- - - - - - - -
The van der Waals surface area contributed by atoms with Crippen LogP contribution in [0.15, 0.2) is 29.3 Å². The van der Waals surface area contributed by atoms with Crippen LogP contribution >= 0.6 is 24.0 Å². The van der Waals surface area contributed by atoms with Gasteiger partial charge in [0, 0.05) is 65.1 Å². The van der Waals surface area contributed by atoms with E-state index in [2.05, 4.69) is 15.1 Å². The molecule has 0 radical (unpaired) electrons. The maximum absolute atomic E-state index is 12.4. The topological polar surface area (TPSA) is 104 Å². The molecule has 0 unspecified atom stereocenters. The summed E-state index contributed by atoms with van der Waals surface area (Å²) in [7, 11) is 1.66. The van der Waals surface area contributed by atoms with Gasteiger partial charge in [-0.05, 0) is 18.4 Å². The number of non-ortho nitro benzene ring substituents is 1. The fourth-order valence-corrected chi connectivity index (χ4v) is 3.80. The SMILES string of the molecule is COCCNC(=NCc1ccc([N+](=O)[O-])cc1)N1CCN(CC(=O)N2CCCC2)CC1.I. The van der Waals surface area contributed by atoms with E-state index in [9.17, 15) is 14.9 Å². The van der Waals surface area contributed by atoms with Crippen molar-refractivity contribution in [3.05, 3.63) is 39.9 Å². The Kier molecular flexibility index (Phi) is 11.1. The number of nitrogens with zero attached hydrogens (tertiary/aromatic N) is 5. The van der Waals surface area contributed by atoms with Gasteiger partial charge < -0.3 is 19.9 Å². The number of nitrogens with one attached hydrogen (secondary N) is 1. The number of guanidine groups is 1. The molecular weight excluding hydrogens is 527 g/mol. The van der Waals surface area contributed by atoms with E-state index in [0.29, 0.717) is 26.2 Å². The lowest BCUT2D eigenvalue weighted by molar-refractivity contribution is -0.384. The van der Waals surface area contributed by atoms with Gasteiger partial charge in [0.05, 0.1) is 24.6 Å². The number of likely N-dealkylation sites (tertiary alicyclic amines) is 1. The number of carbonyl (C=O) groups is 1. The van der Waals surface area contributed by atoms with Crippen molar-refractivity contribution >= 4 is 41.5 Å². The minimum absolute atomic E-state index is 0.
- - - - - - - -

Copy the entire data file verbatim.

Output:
The van der Waals surface area contributed by atoms with Crippen LogP contribution in [0.15, 0.2) is 29.3 Å². The van der Waals surface area contributed by atoms with Crippen LogP contribution >= 0.6 is 24.0 Å². The van der Waals surface area contributed by atoms with Gasteiger partial charge in [0, 0.05) is 65.1 Å². The van der Waals surface area contributed by atoms with E-state index in [2.05, 4.69) is 15.1 Å². The molecule has 0 radical (unpaired) electrons. The maximum absolute atomic E-state index is 12.4. The topological polar surface area (TPSA) is 104 Å². The molecule has 0 unspecified atom stereocenters. The summed E-state index contributed by atoms with van der Waals surface area (Å²) in [7, 11) is 1.66. The van der Waals surface area contributed by atoms with Gasteiger partial charge in [-0.05, 0) is 18.4 Å². The number of non-ortho nitro benzene ring substituents is 1. The fourth-order valence-corrected chi connectivity index (χ4v) is 3.80. The SMILES string of the molecule is COCCNC(=NCc1ccc([N+](=O)[O-])cc1)N1CCN(CC(=O)N2CCCC2)CC1.I. The van der Waals surface area contributed by atoms with E-state index in [9.17, 15) is 14.9 Å². The van der Waals surface area contributed by atoms with Crippen molar-refractivity contribution in [3.05, 3.63) is 39.9 Å². The Kier molecular flexibility index (Phi) is 11.1. The number of nitrogens with zero attached hydrogens (tertiary/aromatic N) is 5. The van der Waals surface area contributed by atoms with Gasteiger partial charge < -0.3 is 19.9 Å². The number of nitrogens with one attached hydrogen (secondary N) is 1. The number of guanidine groups is 1. The molecular weight excluding hydrogens is 527 g/mol. The van der Waals surface area contributed by atoms with E-state index in [0.29, 0.717) is 26.2 Å². The lowest BCUT2D eigenvalue weighted by molar-refractivity contribution is -0.384. The van der Waals surface area contributed by atoms with Gasteiger partial charge in [0.05, 0.1) is 24.6 Å². The number of likely N-dealkylation sites (tertiary alicyclic amines) is 1. The number of carbonyl (C=O) groups is 1. The van der Waals surface area contributed by atoms with Crippen molar-refractivity contribution >= 4 is 41.5 Å². The minimum absolute atomic E-state index is 0.